The Bahamas to host first regional climate change conference

The Bahamas to host first regional climate change conference
Prime Minister Philip Davis

NASSAU, BAHAMAS — Prime Minister Philip Davis said The Bahamas will host the first regional climate change conference in two weeks, an event sponsored by the United Nations Framework Convention on Climate Change.

Davis said the event, which will be held on August 16th and 17th at Baha Mar, will help the region as it seeks to get better results in the fight against climate change.

“The Bahamas along with the region has lobbied year after year, meeting after meeting as we sought for the world to acknowledge our vulnerable position,” Davis said at the Office of the Prime Minister briefing yesterday. “This meeting will position the Caribbean region to take control of our fate and present a unified position to the world at COP27.”

“We must take the reins in ending our suffering and replace our position of vulnerability with that of power. It’s past time to go on the offensive against the painful blows that climate change has landed in the region. But we must be united in the fight and convince the world that for better or worse we are in this together.”

Davis said he expects all countries in the region to participate.

“I’ll be making personal calls to all the prime ministers and leaders of our region to add that personal touch for the invitations to come but the timing, this is something that the timing is a bit short and this is the first of its kind,” he said.

He added that the UNFCC reached out to the government to host the meeting and that the organization will fully sponsor it.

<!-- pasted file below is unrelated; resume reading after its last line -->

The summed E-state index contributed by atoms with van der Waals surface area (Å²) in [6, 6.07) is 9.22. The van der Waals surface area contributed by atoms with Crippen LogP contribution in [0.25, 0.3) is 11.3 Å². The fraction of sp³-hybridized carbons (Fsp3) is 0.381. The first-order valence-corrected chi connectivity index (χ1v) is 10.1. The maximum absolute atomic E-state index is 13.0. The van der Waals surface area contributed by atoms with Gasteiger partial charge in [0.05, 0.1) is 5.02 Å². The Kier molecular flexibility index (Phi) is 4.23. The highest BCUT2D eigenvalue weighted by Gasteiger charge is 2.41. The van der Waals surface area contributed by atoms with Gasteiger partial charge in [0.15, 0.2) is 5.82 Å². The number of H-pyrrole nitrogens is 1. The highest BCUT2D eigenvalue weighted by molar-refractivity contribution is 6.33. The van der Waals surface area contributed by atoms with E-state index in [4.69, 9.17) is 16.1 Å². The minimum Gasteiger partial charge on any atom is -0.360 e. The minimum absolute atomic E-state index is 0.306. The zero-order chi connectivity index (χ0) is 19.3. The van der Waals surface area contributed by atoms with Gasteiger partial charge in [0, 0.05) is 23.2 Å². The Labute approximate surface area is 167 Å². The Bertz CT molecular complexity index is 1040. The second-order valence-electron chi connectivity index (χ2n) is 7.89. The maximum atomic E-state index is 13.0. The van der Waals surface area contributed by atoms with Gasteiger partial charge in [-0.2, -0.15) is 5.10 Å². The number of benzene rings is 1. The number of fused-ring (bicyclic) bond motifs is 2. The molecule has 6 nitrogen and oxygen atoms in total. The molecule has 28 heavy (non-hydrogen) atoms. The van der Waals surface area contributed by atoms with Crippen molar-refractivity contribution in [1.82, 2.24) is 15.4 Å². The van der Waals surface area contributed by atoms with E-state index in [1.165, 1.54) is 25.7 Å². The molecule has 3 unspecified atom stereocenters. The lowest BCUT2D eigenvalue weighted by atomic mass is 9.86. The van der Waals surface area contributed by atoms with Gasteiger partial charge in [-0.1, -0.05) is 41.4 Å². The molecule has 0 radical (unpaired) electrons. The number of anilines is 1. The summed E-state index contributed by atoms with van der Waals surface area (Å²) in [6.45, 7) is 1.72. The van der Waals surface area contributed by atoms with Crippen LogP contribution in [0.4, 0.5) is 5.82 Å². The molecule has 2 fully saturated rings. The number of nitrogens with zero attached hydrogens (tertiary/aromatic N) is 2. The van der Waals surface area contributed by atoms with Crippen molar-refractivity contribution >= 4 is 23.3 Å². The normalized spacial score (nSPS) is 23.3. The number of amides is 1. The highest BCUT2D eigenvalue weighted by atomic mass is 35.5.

“The UNFCC will be taking up the bills for this conference. In fact, they are offering to pay for all leaders trip to the Bahamas. They’re paying for their stay and everything else. Only thing we will be obliged to do is provide the proper security because they are now in our country, proper security for the leaders to come.

Davis has made combatting climate change a top priority for his administration.

Earlier this year he said he will lobby lending institutions to offer debt forgiveness connected to climate change impacts.

“We are gathering momentum in that regard,” he said when asked yesterday about the reception to his request.

“Of course, there will always be resistance by those who are the culprits, and I use that word kindly in the sense that the huge emitters of the greenhouse gases, they ought to take responsibility for what they have caused with the phenomena we are now enduring.

“And when you talk about debt forgiveness, when we examine the profile of our debts, more than 50 percent of our nation’s debt could be directly linked to the consequences of climate change.

“Just for example, the Dorian loss and damage have been estimated to be $3.4b. If you rewind, Matthew was another $750m; Joaquin was another $600m.

“If we go back to the other hurricanes, Maria and the others that passed through our islands, you can see when you look at the profile of our debt where most of it comes from because you have to borrow to impact change, restoration and that number that we speak of, just loss in damage to property.  It doesn’t address the disruption in economic activity that spurs growth because everything is distracted for the purposes of restoring and building.”